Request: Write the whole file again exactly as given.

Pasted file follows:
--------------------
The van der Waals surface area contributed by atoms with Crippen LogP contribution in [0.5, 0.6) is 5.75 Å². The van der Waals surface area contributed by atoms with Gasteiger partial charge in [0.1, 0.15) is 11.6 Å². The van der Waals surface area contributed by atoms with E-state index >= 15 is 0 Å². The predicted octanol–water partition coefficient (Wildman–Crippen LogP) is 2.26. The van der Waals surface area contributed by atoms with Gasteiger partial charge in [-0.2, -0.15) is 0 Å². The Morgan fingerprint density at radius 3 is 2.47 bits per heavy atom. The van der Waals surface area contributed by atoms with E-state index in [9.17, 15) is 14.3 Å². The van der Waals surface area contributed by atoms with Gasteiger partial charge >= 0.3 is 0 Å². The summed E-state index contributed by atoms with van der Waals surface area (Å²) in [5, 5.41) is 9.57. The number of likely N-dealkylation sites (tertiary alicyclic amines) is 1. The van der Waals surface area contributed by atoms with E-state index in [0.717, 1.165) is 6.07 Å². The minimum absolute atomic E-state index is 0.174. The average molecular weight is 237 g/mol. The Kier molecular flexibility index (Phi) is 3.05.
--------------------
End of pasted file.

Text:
The van der Waals surface area contributed by atoms with Crippen LogP contribution in [0.5, 0.6) is 5.75 Å². The van der Waals surface area contributed by atoms with Gasteiger partial charge in [0.1, 0.15) is 11.6 Å². The van der Waals surface area contributed by atoms with E-state index >= 15 is 0 Å². The predicted octanol–water partition coefficient (Wildman–Crippen LogP) is 2.26. The van der Waals surface area contributed by atoms with Gasteiger partial charge in [-0.2, -0.15) is 0 Å². The Morgan fingerprint density at radius 3 is 2.47 bits per heavy atom. The van der Waals surface area contributed by atoms with E-state index in [9.17, 15) is 14.3 Å². The van der Waals surface area contributed by atoms with Gasteiger partial charge >= 0.3 is 0 Å². The summed E-state index contributed by atoms with van der Waals surface area (Å²) in [5, 5.41) is 9.57. The number of likely N-dealkylation sites (tertiary alicyclic amines) is 1. The van der Waals surface area contributed by atoms with E-state index in [0.717, 1.165) is 6.07 Å². The minimum absolute atomic E-state index is 0.174. The average molecular weight is 237 g/mol. The Kier molecular flexibility index (Phi) is 3.05.